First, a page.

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Iran's Threat by Europe


Oct 28, 2020
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In a commentary, Hamshahri discussed the maintenance of Iran's missile sanctions by Europe and said: Reuters, quoting four European diplomats, claimed that the European Union intends to maintain ballistic missile sanctions against Iran, which will expire in October according to the provisions of the JCPOA (2015 nuclear deal).

These countries do not intend to activate the so-called "snapback" mechanism and are only looking for keeping “personal” sanctions against Iran's missile program. Over the past months, as the October 2023 deadline to lift missile limitations on Iran is approaching, the United States and Western countries have created a strategy to evade their obligations. The Reuters news agency claimed that European diplomats have cited three reasons for their intention to keep missile sanctions against Iran: "Russia's use of Iranian drones against Ukraine; the possibility of transferring ballistic missiles from Iran to Russia and depriving Iran of the benefits of the agreement because Tehran has violated the agreement."

Ham Mihan: Agreement with balance

Writing in the Ham Mihan newspaper, Alam Saleh, an analyst on the Middle East, says: It is just a political decision to turn Iran’s nuclear program toward weaponization, and it is an issue that America has always been worried about. Iran's power has caused America to change its view of Iran's nuclear issue, or in other words, to recognize Iran's nuclear power. Another point is that the U.S. is not able to start a war against Iran; it means that there is no alternative to the JCPOA for the United States.

Iran's concern is the economy and oil exports, and America's concern at the moment is only that Iran does not become a nuclear power, and both of them have reached this understanding to a large extent. Iran can continue its exports to the extent that it can, and in the past five years it has been able to export its oil to the extent possible, and this can improve day by day even without the JCPOA. Therefore, Iran also does not want to pay a high price for an agreement that America revoked, and for this reason, an agreement, however temporary or weak, can be the beginning of creating a sense of trust between the two sides. Continuous negotiations to create a sense of mutual trust and reach more agreements are better and useful.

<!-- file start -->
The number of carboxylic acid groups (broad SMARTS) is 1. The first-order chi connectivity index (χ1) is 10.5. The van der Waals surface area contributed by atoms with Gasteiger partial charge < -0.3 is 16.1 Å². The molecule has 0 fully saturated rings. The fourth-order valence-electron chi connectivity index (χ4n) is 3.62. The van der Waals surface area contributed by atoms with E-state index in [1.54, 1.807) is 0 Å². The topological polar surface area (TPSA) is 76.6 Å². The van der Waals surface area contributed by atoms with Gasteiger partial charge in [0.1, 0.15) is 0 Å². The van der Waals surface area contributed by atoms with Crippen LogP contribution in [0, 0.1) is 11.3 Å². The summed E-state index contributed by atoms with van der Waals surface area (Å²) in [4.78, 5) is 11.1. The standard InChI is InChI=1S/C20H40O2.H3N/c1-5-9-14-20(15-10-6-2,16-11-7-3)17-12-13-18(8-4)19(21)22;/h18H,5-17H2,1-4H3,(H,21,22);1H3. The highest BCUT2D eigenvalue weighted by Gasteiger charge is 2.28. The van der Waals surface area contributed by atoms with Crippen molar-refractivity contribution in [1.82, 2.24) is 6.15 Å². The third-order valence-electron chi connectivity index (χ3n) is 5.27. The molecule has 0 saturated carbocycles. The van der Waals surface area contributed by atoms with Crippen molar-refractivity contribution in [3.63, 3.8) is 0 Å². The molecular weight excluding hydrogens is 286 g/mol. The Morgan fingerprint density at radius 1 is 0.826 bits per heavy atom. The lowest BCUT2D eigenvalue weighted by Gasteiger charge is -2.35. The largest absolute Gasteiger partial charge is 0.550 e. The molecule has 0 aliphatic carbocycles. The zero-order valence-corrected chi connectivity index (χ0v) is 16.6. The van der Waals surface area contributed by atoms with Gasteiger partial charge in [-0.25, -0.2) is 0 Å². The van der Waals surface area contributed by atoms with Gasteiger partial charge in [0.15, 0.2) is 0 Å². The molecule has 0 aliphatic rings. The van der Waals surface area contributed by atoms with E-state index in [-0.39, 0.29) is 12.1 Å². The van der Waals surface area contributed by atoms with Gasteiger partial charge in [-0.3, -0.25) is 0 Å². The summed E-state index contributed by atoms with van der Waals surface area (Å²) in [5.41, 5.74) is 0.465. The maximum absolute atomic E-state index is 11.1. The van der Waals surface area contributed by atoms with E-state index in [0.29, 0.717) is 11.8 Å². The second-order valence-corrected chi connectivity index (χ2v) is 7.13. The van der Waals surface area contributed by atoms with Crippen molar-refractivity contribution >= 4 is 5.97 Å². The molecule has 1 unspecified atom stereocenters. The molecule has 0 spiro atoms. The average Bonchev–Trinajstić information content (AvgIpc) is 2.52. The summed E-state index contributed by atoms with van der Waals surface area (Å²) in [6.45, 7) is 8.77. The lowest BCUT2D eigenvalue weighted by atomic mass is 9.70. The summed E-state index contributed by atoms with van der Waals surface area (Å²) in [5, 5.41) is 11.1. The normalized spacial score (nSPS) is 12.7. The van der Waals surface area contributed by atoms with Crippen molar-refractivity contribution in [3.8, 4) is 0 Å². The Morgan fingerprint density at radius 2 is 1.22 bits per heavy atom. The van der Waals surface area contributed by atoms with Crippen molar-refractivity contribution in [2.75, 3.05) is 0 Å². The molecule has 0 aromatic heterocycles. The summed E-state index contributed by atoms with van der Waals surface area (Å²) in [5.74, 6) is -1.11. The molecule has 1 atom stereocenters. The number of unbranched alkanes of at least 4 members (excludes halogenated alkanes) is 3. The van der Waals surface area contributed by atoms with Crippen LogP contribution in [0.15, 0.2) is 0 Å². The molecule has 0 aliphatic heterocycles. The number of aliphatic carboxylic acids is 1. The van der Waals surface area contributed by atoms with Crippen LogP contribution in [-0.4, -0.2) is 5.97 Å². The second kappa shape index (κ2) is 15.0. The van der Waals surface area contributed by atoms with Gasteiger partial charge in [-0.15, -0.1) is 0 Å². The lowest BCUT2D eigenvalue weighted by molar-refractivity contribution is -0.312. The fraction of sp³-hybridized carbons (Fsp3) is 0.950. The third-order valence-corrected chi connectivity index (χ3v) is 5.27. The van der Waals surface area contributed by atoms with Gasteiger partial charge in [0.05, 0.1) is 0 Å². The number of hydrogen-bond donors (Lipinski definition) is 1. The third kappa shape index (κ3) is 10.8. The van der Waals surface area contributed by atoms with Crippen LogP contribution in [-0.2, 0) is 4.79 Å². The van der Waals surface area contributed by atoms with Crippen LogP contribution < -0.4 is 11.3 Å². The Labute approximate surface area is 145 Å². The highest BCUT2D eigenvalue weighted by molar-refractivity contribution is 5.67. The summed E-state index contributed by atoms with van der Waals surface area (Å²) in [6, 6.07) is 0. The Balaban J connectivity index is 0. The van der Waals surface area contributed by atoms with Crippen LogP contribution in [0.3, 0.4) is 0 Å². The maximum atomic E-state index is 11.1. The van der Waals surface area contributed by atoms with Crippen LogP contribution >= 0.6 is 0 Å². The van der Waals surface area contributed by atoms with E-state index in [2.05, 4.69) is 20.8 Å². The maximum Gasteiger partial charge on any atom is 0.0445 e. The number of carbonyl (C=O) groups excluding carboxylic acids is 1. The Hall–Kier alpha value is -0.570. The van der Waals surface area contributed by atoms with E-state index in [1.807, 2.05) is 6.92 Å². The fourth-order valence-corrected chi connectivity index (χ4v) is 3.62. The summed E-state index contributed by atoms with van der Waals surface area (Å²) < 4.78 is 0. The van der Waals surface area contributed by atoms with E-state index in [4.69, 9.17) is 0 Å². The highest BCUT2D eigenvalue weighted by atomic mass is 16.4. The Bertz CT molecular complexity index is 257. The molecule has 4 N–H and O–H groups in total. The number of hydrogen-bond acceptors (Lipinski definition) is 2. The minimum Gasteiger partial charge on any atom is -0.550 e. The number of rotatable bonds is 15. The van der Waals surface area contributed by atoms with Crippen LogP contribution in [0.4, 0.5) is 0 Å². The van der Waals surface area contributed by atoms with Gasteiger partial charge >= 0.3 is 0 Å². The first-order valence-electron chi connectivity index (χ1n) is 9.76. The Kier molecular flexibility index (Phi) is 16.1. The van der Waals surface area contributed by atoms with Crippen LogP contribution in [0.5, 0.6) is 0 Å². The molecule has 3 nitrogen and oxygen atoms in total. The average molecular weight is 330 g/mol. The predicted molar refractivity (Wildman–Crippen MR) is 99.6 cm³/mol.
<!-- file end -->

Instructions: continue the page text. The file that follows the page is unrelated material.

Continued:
Vatan-e-Emrooz: Are the Serbs customers of Iranian drones?
In an analysis, Vatan-e-Emrooz discussed the desire of European and regional countries to buy Iranian drones. It wrote: The Islamic Republic of Iran has made significant progress in the military field, especially in the missile and drone industry, over the past years, so that Iran is now considered the greatest power in the region in these fields.

The IRGC Aerospace Force's unveiling of the hypersonic Fattah missile also confirmed this issue that none of the countries in the region is able to compete with Iran. In addition, the United States and the Western countries that support Ukraine have repeatedly claimed that Iran, by selling powerful drones to Russia, has enabled Moscow to defeat Kyiv. On the other hand, the power of our country's drones has made some countries in the region and even Europe become customers of Iranian drones. Now, in the latest case, it seems that Serbia is also looking to buy Iranian drones.

Although the president of Serbia did not directly mention the country that is going to sell drones to Belgrade, considering the capability of Iran's drones and the Western claims regarding the presence of suicide drones in the Ukraine war, it must be said that Vucic has become a customer of Iran's suicide drones.

Shargh: The need for new deal to improve ties between Iran and the Arabs

In a note, Shargh addressed Iran's relations with the countries of the region and said: The effort to normalize relations, which has accelerated dramatically in recent months between Tehran and the main capitals of the Arab world, has tangibly created favorable situations for stability in the Middle East and developing trade relations. The former supporters of "maximum pressure" against Iran, including Saudi Arabia, the UAE, and Bahrain, are now in favor of de-escalation and want the sanctions lifted so that they can fully cooperate economically with Tehran. Removing banking limitations is especially necessary for the purpose. Therefore, the stagnation in Iran's nuclear negotiations is a threat to the entire process of normalizing relations between Iran and the Arab world. Resolving this case is key to changing the shape of strategic relations in the Middle East with the aim of greater stability in the region. Real but discreet discussions between Washington and Tehran to finalize an interim agreement is a sign of hope in this regard.

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